Saturday, July 16, 2011

Mike Butler: Rivers of money to greedy iwi

Cash payments to the five tribes in the Waikato River co-management deals total at least $400.8-million over 27 years, according to the deeds of settlement between the Crown and Waikato-Tainui, Te Arawa, Ngâti Raukawa, Ngâti Tuwharetoa, and Maniapoto. The settlements combine to dwarf the 1995 Waikato-Tainui raupatu settlement of $170-million. Other $170-million settlements were to Ngai Tahu in 1997, and the Sealord deal in 1992. The Waikato River tribes are also recipients of the central North Island forestry or “Treelords” deal of $161-million in 2008.

The Waikato-Tainui settlement attracted attention last year as enabling legislation went through Parliament, partly because the tribe regarded the river as it's ancestor. I have seen no comment on the total cost to the taxpayer of the five settlements regarding the Waikato River.

A close inspection of the deeds reveals that only half of the allocated cash goes towards any actual remedial work done to clean up the river. For $190-million paid to the tribes over 27 years, the only discernible effort required in return is that five people, one from each tribe, who are neither bankrupt nor dead, should attend no fewer than two meetings a year of the Waikato River Authority. A sum of $210-million to the Waikato River Clean-Up Trust is expected to fund rehabilitation initiatives for the Waikato River.

Additional benefits to Waikato Tanui include the right of first refusal to buy the Huntly power station, and a similar right to a mining licence for the bed of the Waikato River. Some 38 properties of significance were vested in the Waikato Raupatu River Trust.

The deeds are big on poetic assertions on the spiritual meaning of the rivers to the various tribes, statutory acknowledgements by the Crown, as well as gobbledegook vision statements of the sort that appear in local authority plans. Details of the funding are:

Waikato-Tainui receive a total of $102.8-million, including a $20-million Sir Robert Mahuta endowment, a $10-million river initiatives fund, a $40-million river initiatives fund, $3-million co-management funding, and $1-million co-management funding a year for 27 years (totaling $27-million), and a $2.8-million ex-gratia payment.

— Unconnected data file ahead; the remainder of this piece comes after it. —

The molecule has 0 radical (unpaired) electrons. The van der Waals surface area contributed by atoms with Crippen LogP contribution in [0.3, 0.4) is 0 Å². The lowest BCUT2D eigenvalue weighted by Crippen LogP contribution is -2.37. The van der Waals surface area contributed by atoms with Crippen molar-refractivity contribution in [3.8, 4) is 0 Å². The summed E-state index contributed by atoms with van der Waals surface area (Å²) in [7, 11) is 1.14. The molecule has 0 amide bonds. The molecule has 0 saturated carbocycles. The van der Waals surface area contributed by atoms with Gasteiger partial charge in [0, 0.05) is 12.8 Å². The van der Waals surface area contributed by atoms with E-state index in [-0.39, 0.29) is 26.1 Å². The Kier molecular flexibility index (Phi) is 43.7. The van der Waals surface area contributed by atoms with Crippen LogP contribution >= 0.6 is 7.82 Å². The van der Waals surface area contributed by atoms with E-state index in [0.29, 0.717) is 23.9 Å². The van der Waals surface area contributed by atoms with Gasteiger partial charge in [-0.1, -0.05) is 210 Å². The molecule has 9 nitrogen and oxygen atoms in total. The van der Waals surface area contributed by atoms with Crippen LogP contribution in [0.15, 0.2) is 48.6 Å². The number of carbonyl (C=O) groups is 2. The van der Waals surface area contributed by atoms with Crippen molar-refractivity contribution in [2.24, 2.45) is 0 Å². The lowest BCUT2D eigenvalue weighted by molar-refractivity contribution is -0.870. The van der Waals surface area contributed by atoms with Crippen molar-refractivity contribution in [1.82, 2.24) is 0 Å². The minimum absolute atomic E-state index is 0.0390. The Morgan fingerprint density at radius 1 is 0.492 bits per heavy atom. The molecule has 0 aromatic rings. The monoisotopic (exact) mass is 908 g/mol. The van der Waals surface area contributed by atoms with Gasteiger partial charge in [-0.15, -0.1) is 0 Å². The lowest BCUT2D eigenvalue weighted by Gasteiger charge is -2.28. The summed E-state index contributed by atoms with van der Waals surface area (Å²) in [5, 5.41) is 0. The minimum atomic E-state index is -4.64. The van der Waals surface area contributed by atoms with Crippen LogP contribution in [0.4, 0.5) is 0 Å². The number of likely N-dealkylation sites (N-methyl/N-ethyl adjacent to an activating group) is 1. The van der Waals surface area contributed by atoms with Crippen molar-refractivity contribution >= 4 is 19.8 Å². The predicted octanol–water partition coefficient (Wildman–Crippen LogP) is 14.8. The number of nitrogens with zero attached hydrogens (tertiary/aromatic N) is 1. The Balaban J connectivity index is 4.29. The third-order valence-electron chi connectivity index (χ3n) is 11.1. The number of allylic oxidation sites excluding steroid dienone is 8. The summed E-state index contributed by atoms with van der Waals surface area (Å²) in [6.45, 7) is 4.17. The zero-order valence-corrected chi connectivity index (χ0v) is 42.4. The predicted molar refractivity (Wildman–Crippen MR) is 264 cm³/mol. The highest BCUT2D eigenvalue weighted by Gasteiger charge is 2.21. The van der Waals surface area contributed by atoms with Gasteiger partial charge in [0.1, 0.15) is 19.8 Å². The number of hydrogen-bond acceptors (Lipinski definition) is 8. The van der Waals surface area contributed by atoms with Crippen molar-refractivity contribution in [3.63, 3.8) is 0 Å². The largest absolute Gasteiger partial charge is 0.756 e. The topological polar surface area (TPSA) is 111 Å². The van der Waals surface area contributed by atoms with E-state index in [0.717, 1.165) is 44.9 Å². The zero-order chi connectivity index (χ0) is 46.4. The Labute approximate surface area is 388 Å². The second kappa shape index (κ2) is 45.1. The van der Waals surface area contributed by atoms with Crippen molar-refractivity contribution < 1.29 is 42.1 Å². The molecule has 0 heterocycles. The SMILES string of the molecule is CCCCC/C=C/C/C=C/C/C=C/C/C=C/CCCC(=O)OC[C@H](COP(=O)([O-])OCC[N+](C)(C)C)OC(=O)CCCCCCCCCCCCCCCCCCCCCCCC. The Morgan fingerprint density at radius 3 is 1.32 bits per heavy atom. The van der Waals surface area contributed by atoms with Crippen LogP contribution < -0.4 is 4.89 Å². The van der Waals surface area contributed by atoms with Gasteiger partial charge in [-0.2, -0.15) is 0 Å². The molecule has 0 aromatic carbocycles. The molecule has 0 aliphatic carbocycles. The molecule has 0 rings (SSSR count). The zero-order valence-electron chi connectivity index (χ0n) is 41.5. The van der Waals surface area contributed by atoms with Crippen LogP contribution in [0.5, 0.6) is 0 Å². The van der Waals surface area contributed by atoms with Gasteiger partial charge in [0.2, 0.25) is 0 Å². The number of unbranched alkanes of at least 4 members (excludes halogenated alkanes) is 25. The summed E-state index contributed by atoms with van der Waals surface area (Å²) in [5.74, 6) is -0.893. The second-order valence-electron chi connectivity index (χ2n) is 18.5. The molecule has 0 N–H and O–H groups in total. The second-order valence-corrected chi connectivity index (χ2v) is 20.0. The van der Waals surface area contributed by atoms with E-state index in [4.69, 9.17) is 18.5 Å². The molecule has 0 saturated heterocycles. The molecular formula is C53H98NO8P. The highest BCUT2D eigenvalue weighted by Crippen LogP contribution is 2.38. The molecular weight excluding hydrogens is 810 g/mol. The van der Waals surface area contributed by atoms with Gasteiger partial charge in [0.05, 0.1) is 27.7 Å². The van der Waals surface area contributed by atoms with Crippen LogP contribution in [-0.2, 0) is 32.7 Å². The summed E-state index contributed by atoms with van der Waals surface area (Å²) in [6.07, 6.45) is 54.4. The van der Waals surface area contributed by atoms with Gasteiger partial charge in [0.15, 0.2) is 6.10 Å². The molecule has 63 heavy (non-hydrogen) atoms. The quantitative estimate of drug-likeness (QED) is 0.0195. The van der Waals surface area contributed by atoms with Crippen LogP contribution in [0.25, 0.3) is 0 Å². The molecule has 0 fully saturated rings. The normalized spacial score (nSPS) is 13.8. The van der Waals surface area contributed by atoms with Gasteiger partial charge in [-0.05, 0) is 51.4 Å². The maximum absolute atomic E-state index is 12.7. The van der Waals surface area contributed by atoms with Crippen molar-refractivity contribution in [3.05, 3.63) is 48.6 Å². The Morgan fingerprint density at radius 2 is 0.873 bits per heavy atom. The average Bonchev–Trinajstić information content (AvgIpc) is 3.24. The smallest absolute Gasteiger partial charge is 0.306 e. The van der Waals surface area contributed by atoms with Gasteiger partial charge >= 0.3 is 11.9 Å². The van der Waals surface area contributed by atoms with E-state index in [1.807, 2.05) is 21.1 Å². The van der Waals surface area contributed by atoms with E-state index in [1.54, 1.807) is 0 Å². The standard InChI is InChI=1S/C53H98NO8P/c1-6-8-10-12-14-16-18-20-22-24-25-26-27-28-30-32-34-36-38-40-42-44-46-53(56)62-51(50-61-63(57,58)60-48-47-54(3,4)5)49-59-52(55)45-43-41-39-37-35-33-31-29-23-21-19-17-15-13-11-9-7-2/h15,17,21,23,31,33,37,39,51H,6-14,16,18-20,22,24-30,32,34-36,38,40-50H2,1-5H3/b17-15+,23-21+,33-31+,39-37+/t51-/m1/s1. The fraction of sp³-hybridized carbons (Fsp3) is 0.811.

Te Arawa receive a total of $29-million including a $3-million initial payment with $7-million after three months, and $1-million co-management funding a year for 19 years (totaling $19-million).

Ngâti Raukawa receive a total of $240-million including $21-million given 20 business days for the Waikato River Clean-up Trust, and $7-million a year for 27 years (totaling $189-million). Three million was given on settlement to the Raukawa Settlement Trust followed by $7m three months later, and $1-million a year for 20 years (totalling $20-million).

Ngâti Tuwharetoa appeared quite frugal with a Crown pledge to contribute towards costs incurred.

Maniapoto received a total of $29-million for the Waipa River (a tributary of the Waikato) co-governance and management. That included $3-million co-management funding paid to the Maniopoto Maori Trust Board, $7-million three months later, and $1-million co-management funding a year for 19 years (totalling $19-million).

How much will it cost to clean up the 425km long river (including the stretch south of Lake Taupo)? The river has sustained pollution from nitrogen fertilizer leachate, dairy effluent spreading, silting as a result of the removal of natural vegetation, arsenic from the Wairakei geothermal power station, as well as slightly modified human waste pumped into the river from several towns.